Coming full circle to Adrian’s quote, however, I think that the issue would simply be this: Is inerrancy an unquestionable foundation, an assumption of conservative theology? If so, then discussion is truly going to be limited. It seems to me that with the Bible in front of us, inerrancy is an issue that can be debated. But there are fundamental points in theology from which everything else works. For me, it is the incarnation. I can dialogue with almost anyone, I think, but I won’t think I’m doing Christian theology if that dialogue is with someone who doesn’t accept “the word was made flesh and dwelt among us (John 1:14)” or “God was in Christ reconciling the world to himself (2 Corinthians 5:19).”

Nonetheless even there, I have come slowly to the point of tying my doctrine generally into that one central doctrine, and my view of ritual into the eucharist. That didn’t happen by magic or at one time. Using that knowledge, I still find myself able to dialogue, and I find the challenge of someone who doesn’t see the core the same way I do as a valuable thing. I’ve given other reasons, but again this would be sufficient reason for me to follow and respond to Adrian’s interview with Dr. Wayne Grudem, even though I suspect I have the least theological connection of any of the bloggers who have.

I thank Adrian for his presentation and I’m going to continue to link to and respond to it. I see part 8 is out, and I’ll have to read it later to day and then comment.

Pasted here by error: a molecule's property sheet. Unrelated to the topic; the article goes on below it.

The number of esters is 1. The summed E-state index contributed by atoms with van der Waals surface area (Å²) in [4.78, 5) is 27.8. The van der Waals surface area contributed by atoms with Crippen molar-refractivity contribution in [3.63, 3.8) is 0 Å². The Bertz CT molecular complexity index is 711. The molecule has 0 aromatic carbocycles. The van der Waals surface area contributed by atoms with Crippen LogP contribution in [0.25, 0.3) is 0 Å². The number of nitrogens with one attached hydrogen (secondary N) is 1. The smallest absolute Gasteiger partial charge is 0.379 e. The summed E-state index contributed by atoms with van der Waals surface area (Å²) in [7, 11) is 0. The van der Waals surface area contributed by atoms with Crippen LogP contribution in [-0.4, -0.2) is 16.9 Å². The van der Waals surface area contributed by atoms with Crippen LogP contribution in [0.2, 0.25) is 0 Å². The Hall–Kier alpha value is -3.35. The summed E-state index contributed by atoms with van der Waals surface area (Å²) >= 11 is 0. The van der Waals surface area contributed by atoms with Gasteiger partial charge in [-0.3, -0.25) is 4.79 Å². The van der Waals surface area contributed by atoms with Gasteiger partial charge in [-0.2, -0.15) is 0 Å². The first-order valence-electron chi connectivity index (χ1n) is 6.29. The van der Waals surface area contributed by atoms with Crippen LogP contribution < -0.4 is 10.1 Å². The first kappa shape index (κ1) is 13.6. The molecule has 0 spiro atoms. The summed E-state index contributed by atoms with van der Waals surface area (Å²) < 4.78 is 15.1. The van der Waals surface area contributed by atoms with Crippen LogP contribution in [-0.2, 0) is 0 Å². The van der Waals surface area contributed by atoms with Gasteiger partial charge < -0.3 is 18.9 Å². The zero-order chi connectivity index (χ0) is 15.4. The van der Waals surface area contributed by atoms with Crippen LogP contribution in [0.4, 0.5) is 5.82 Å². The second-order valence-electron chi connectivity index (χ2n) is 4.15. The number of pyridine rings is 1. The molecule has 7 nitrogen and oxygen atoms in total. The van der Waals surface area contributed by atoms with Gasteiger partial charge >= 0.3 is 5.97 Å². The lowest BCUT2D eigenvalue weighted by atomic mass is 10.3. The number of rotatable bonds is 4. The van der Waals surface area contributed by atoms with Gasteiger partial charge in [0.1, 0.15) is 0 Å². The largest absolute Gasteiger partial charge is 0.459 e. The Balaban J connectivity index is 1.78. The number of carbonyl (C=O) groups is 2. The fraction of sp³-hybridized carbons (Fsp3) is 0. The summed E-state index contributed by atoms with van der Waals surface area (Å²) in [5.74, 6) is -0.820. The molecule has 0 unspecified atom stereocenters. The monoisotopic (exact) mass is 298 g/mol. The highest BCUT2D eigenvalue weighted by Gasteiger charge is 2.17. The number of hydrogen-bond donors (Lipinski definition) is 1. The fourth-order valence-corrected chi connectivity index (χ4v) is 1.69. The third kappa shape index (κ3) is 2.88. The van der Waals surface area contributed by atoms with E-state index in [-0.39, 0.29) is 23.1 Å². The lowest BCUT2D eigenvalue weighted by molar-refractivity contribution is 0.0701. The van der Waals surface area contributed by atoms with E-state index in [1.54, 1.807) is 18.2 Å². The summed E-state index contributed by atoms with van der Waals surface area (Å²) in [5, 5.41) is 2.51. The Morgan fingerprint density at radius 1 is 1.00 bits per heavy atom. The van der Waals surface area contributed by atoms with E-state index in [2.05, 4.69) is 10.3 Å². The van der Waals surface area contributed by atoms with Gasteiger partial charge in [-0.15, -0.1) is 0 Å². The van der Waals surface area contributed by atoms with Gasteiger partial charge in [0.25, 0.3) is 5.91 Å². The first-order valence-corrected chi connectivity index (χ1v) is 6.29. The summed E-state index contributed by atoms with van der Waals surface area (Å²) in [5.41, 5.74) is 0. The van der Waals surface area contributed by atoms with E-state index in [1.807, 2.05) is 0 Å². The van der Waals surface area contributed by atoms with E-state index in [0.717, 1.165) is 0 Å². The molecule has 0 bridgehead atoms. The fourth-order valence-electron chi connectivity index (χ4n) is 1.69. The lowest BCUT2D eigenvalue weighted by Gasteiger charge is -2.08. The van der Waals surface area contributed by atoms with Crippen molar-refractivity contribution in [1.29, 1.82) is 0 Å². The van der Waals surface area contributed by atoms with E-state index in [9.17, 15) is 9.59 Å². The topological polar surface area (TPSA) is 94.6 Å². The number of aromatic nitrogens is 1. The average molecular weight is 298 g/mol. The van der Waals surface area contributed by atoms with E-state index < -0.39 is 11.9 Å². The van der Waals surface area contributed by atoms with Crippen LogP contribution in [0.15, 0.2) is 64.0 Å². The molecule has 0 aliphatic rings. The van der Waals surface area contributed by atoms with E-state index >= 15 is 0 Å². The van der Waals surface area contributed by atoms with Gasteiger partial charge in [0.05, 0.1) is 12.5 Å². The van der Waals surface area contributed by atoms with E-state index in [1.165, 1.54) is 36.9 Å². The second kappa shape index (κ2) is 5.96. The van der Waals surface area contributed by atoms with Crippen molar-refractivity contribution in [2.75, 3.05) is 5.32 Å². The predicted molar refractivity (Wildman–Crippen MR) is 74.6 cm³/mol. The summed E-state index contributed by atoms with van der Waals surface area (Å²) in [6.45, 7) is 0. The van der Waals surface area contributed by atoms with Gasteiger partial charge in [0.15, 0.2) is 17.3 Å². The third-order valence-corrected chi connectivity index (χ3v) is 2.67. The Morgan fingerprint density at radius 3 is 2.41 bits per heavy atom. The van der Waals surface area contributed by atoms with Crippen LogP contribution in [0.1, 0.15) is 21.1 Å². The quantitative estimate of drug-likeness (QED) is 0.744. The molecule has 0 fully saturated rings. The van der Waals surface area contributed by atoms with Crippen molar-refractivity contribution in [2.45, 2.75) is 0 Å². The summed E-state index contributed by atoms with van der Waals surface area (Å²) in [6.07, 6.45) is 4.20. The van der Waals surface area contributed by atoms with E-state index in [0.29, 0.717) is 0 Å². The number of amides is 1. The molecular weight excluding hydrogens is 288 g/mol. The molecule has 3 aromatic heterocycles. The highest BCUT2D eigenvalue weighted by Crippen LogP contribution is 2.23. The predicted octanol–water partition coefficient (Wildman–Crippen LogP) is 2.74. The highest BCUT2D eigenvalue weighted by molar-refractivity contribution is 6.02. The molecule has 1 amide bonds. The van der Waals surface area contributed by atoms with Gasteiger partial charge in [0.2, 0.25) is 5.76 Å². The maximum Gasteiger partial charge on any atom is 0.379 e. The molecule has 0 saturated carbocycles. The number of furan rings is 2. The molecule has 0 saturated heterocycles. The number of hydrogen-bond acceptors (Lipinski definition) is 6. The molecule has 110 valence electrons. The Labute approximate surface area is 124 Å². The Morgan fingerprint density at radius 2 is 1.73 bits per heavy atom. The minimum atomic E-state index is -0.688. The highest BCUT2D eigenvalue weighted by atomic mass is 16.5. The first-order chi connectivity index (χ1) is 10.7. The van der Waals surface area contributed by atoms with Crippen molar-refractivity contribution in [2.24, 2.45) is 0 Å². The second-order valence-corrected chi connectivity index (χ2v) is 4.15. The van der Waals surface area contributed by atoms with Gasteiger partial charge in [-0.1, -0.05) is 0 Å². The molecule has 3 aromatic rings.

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  1. You write that according to Adrian “inerrancy … is an essential that is not to be questioned, at least from outside“. But it seems to me that for these people it cannot be questioned from inside either, because if someone who does believe in some kind of inerrancy questions the interpretation of it and its consequences generally accepted on Adrian’s blog, they are immediately assumed to have rejected inerrancy and so to be on the outside.

    It is interesting to read that you are “tying [your] doctrine generally into that one central doctrine“. I wonder what the central doctrine is into which others are tying their doctrine generally? Perhaps for some it is the inerrancy of Scripture. But actually I wonder if for Dr Grudem the central doctrine into which everything else must be tied is the headship of man over woman. Yes, seriously, he seems to put this at the base of his whole theological system, but, as the opening chapter of Recovering Biblical Manhood and Womenhood (written by John Piper, but Grudem was his co-author) clearly shows, he in fact bases this doctrine not on Scripture but on prejudices acquired from upbringing in a conservative home.

  2. But it seems to me that for these people it cannot be questioned from inside either, because if someone who does believe in some kind of inerrancy questions the interpretation of it and its consequences generally accepted on Adrian

  3. Henry, thanks for your reply, and sorry to be slow looking at it.

    You may be right with your “best possible construction” of Grudem’s words, but I seem to be able to trace his understanding back to cultural issues and misunderstandings of older Bible translations which have little to do with inerrancy.

    As for Adrian’s commenter (the link is broken, as I have previously told Adrian about his comment links), I have already said to Adrian that if he really wants to be consistent about disrespectful links, he should control that particular commenter, and make it very clear that his policy is applied even-handedly to those he agrees with and those he does not.